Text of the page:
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Publisher’s Comment: Double standard

The Meal tax issue. To bring everyone up to speed, last month we reported that the meal tax lawsuit was on its way to the Supreme Court of Canada. For some reason (I'll get to the bottom line of the i...


The Meal tax issue. To bring everyone up to speed, last month we reported that the meal tax lawsuit was on its way to the Supreme Court of Canada. For some reason (I’ll get to the bottom line of the issue in a minute) our government won’t allow truckers what they allow their own employees. In a nutshell, government employees qualify for a $75.40 per day tax-free meal allowance (we’re talking big ass steaks here.) As a trucker, you get to claim 50% of $45 per day (you’ll eat your oatmeal and you’ll like it.) Talk about a double standard.

To be fair, there are two sides to the story. Justice Alison Beames, who put a kibosh on the lawsuit, states that government employee benefits – including meal allowances – are negotiated between employer and employee. As such, they apply to them and them alone and do not entitle the plaintiffs to the same benefits. Sounds confusing and it is, especially since in this case the employer is our government.

Adding fuel to the fire is that 50% rule. Government employees are getting their allowance 100% tax-free. You are not. Again, a perk negotiated between the employer (our government) and its employees. So, what exactly are they telling us? As far as I’m concerned, it’s along the lines of do as I say, not as I do.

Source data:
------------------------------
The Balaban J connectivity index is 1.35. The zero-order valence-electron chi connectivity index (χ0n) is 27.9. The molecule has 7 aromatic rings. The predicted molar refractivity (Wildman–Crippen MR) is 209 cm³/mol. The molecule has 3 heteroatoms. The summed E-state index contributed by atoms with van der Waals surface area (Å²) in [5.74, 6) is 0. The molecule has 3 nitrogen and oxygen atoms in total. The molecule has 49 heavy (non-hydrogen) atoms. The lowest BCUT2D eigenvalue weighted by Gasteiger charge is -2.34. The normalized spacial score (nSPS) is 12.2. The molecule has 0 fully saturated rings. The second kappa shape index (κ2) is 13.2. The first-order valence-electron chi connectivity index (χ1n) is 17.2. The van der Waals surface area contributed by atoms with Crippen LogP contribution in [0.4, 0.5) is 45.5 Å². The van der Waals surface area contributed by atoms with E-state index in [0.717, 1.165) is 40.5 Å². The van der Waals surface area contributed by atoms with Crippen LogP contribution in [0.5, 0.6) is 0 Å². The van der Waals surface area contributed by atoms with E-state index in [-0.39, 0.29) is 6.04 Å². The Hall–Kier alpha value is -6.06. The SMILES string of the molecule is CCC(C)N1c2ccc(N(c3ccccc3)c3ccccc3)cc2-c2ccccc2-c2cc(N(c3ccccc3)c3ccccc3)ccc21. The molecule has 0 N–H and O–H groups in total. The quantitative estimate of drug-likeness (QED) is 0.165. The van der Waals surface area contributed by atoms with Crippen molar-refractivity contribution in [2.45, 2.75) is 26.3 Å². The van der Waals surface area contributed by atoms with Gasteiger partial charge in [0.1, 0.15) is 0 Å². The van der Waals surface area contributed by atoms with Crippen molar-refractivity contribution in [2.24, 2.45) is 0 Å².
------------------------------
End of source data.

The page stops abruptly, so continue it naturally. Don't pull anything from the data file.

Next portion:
The financial impact a positive decision would have is mind boggling.

Estimates are workers would qualify for between $20,000 and $40,000 in cash that rightfully (in the plaintiff’s opinion) belongs to them. If I do the math, it tells me that on average, our government would be responsible for paying out $64,800,000 between the 2,160 plaintiffs (at an average of $30,000 each.) That’s not chicken feed.

In addition, you’ve got to factor in the future lost revenues this decision would represent to the government. Let’s see, there’s approximately 300,000 truck drivers, times the average meal expenditures, equals…forget it, I don’t have enough digits on my calculator – but it’s lots.

Tom Johnston, council for the lawsuit, brought up another valid point. We all know the problems we’re going through attracting the younger generation to trucking as a career. If a favourable decision were rendered, he notes truckers will realize approximately $10,000 on their bottom line…a hell of an incentive for new drivers (and old!) So there you have it. I don’t know when a final decision will be rendered but we’ll definitely keep you updated.

Rob Wilkins is the publisher of Truck News and he can be reached at 416-510-5123.


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